Did you know that happier workers help their colleagues 33% more often than unhappy ones? Happy employees also achieve their goals 31% more often, and are 36% more motivated in their work. This is according to joint research from the Wall Street Journal and iOpener Institute.
Employee happiness has become an important and growing business concern over the past few years, as more and more companies recognize the benefits of having not just satisfied and engaged employees—but also employees who are happy and in good moods. Health, safety, productivity, absenteeism, customer service, profitability—it seems there is not a business metric out there that is not impacted by how happy your people are.
Here are 5 things to consider as you try to build a happier workforce in your organization:
1. Offer Meaning and Alignment
People want to feel like they are part of something bigger than themselves—whether it is the team, the company or the community at large. Some employees actively search for companies that have strong values and give back to society. For many employees meaning is as simple as a desire to be aligned with the company goals and mission, and to feel like a valued member of a team. A study conducted by researchers at the University of Alberta found that companies who focused employees on the meaning and purpose in their work experienced a 60% drop in absenteeism and a 75% reduction in turnover.
2. Provide Opportunities for Success and Personal Growth
According to recent research by SHRM, growth and professional development is among the top demands of job seekers in the U.S. labor force. Likewise, a CornerstoneOnDemand claims that one of leading causes of employee dissatisfaction and turnover is a feeling of stagnation or a disconnect with company goals. That study also reports that in the past year, only 1/3 of employees have received training and development opportunities, and two-thirds of employees aren’t receiving adequate feedback or recognition. As Eric Mosley writes in The Crowdsourced Performance Review:
“Think about those intense work times when the team is all pulling together and its total focus on creating something amazing keeps team members working after midnight. A lot of those happiness boxes are ticked off in those heroic times: Feeling like you’re progressing toward a goal, feeling optimistic; feeling like you’re part of something bigger than the day-to-day work; and feeling like you’re being supported and supporting others. Those are legendary times at a company, and notice that people are sustained through them, hour by hour, by the conviction and affirmation that they are making progress toward the goal. Happiness comes both from the end goal and making progress.”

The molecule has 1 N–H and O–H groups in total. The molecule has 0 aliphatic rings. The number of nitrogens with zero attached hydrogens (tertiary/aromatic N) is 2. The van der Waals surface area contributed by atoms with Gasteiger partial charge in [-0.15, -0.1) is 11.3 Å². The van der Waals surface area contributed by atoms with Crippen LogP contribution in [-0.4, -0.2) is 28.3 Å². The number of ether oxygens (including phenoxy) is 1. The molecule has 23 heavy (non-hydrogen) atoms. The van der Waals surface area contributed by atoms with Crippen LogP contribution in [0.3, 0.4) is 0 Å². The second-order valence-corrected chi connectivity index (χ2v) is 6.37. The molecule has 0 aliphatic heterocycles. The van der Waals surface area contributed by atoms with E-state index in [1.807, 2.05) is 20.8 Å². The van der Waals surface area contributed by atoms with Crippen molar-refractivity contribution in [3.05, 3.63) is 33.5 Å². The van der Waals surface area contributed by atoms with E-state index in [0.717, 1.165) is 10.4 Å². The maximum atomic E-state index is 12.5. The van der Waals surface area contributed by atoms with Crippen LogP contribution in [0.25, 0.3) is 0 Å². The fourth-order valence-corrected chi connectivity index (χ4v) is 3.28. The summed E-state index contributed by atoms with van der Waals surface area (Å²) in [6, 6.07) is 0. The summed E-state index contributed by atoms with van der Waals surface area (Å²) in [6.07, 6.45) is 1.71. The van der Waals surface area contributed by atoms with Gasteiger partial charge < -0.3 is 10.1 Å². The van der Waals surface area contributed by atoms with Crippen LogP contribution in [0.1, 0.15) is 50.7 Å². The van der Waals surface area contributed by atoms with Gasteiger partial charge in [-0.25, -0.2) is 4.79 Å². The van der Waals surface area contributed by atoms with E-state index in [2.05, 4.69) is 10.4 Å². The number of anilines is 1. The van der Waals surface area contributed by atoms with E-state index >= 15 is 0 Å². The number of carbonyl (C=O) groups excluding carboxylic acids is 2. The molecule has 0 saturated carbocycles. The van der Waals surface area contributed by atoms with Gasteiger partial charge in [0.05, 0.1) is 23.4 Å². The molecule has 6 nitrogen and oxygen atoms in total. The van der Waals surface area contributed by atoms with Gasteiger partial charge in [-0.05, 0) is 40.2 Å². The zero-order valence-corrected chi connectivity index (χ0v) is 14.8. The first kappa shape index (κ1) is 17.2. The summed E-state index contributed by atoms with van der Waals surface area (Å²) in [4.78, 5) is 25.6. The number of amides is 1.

3. Encourage Gratitude
For years, studies have shown that recognized employees are happier and more motivated to succeed. But a growing body of research—as well as a terrific new book by Wharton School professor Adam Grant—shows that the employees who are giving recognition and reward may be benefiting as much or more from a recognition moment than their colleagues. It turns out, giving people the opportunity to express gratitude is also amazingly good for thier health, productivity and happiness at work. In fact, our latest Mood Tracker report, which we’re currently putting together, shows that employees who are enabled to recognize one another are significantly more likely to say they are highly engaged than those who are not able to recognize one another. (More on this next month!)
4. Build Flexibility
According to Career Bliss, companies who see the biggest jumps in employee happiness are those who, among other things, emphasize great work-life balance. Research by Georgetown University and the Alfred P. Sloan Foundation confirms the importance of flexibility in driving worker happiness, with 80% of employees saying they would be happier with more flexible work options. Of those workers who already have flexibility at work, 90% said it eased the burden of work-life balance.
5. Create Trust
Many experts argue that one of the single biggest contributors to employee happiness is simply creating a culture of trust within your organization. This means not only your workers’ trust in leadership, but also in one another. And that trust is a two way street. A recent study conducted by Harvard University showed that enhancing trust and employee commitment creates an environment that fosters happy, committed, productive team members. “Workplaces that provide positive environments that foster interpersonal trust and quality personal relationships create the most committed and productive employees,” said Nancy Etcoff, Ph.D., the lead researcher on the study. Maintain an open, multilateral dialogue within your organization, help employees to understand and contribute to the big picture, and above all, be sure that leaders are honest and accountable for decisions.
Make sure these five key components are prospering in your organization, and the dividend is sure to pay off in smiling faces and better business results.